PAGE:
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home : education : schools September 23, 2017


7/25/2017 1:14:00 PM
Of a certain age...
By Sue Stafford


On April 2, 1852, the family of my great-great grandfather John Tucker Scott, age 43, his wife, Ann Roelofson Scott, age 40, and their nine living children bid farewell to their farm, family, and friends in Groveland township, Tazewell County, Illinois, to travel several thousand miles on the Oregon Trail to settle in the Willamette Valley near Lafayette.

Along the way, Ann would succumb to cholera and be buried 30 miles west of Fort Laramie, Wyoming. Also lost on the trail was their youngest child, Willie, who died at age 4 and was buried in the Burnt River Valley in present-day Baker County, Oregon.

One hundred sixty-five years later, I am going to be tracing a portion of their journey between Ash Hollow, Nebraska and Vale, Oregon. Next Monday, July 31, I will be leaving with a Sisters friend whose ancestors joined the migration to Oregon in 1845, to see the wagon ruts, visit the museums and monuments, and experience the landscape encountered by our ancestors.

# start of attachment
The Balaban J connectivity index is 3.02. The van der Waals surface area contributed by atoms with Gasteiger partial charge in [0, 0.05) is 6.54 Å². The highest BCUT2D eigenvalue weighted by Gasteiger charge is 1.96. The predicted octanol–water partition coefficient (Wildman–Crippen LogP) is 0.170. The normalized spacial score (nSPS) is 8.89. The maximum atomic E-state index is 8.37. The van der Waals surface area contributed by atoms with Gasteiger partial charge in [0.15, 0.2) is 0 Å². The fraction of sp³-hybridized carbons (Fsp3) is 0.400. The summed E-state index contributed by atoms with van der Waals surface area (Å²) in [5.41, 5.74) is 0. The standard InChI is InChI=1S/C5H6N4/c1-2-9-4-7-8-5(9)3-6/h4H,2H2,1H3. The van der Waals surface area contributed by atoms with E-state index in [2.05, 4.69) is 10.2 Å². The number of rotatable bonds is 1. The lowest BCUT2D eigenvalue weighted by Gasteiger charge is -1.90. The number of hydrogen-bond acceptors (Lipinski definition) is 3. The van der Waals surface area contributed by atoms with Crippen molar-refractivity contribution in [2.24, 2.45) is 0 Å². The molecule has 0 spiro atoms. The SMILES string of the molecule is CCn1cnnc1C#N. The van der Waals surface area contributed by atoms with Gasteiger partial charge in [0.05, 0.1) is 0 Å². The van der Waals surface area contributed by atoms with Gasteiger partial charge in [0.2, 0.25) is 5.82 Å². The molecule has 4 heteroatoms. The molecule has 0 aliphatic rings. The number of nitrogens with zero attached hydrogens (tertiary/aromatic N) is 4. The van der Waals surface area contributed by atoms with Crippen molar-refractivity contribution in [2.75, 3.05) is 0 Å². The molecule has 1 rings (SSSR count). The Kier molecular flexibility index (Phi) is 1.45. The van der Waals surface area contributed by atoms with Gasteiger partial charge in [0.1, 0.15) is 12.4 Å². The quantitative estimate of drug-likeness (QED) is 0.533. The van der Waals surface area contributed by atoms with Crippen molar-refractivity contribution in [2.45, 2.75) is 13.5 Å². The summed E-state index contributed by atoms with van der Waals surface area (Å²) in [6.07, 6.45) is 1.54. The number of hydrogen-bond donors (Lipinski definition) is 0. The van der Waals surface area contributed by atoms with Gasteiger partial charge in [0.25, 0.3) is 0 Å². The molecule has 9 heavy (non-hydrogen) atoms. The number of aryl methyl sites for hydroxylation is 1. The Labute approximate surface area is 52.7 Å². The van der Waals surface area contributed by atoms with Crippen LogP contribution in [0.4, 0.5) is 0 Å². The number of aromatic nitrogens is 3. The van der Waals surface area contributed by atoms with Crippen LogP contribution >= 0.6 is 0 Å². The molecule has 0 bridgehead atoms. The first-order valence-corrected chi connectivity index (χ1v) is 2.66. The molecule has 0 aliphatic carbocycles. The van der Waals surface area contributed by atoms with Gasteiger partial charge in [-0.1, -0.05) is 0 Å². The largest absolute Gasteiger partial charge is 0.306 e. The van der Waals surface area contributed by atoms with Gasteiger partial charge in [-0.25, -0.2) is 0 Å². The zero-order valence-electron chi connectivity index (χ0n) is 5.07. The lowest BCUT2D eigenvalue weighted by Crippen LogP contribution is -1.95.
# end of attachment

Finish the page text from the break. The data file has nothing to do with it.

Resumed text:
Our prairie schooner, however, is a 19-foot Pleasureway camper van with air conditioning, solar panels, refrigeration, a full bathroom, and TV. We will have cell phones and the Internet, plenty of water and food, and no fear of attacks from disease, wild animals, or indigenous natives.

Besides maps and GPS, we have the journals of our ancestors, in which they faithfully recorded the happenings of each day on the trail and the routes they followed to Oregon.